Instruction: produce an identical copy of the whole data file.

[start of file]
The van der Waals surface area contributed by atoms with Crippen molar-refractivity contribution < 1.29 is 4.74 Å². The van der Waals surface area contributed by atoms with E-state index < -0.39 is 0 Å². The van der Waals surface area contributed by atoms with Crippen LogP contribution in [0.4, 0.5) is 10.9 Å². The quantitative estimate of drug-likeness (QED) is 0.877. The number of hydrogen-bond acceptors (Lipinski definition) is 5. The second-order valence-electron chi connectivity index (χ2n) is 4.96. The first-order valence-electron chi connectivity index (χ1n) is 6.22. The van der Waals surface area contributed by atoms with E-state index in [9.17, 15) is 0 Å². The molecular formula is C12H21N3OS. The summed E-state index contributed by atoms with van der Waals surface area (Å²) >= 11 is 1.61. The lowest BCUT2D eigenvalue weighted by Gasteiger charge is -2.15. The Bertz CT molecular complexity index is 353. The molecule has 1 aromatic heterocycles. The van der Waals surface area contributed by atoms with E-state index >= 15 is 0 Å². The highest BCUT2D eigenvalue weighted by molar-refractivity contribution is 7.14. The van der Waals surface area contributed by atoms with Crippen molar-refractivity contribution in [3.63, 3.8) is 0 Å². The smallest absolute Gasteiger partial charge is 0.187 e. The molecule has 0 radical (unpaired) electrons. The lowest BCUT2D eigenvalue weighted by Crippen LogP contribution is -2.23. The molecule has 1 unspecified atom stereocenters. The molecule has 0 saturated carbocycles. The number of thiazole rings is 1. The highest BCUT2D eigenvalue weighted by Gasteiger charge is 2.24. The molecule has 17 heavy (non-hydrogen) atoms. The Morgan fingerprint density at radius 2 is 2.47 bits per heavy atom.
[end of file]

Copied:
The van der Waals surface area contributed by atoms with Crippen molar-refractivity contribution < 1.29 is 4.74 Å². The van der Waals surface area contributed by atoms with E-state index < -0.39 is 0 Å². The van der Waals surface area contributed by atoms with Crippen LogP contribution in [0.4, 0.5) is 10.9 Å². The quantitative estimate of drug-likeness (QED) is 0.877. The number of hydrogen-bond acceptors (Lipinski definition) is 5. The second-order valence-electron chi connectivity index (χ2n) is 4.96. The first-order valence-electron chi connectivity index (χ1n) is 6.22. The van der Waals surface area contributed by atoms with E-state index in [9.17, 15) is 0 Å². The molecular formula is C12H21N3OS. The summed E-state index contributed by atoms with van der Waals surface area (Å²) >= 11 is 1.61. The lowest BCUT2D eigenvalue weighted by Gasteiger charge is -2.15. The Bertz CT molecular complexity index is 353. The molecule has 1 aromatic heterocycles. The van der Waals surface area contributed by atoms with E-state index >= 15 is 0 Å². The highest BCUT2D eigenvalue weighted by molar-refractivity contribution is 7.14. The van der Waals surface area contributed by atoms with Crippen molar-refractivity contribution in [3.63, 3.8) is 0 Å². The smallest absolute Gasteiger partial charge is 0.187 e. The molecule has 0 radical (unpaired) electrons. The lowest BCUT2D eigenvalue weighted by Crippen LogP contribution is -2.23. The molecule has 1 unspecified atom stereocenters. The molecule has 0 saturated carbocycles. The number of thiazole rings is 1. The highest BCUT2D eigenvalue weighted by Gasteiger charge is 2.24. The molecule has 17 heavy (non-hydrogen) atoms. The Morgan fingerprint density at radius 2 is 2.47 bits per heavy atom.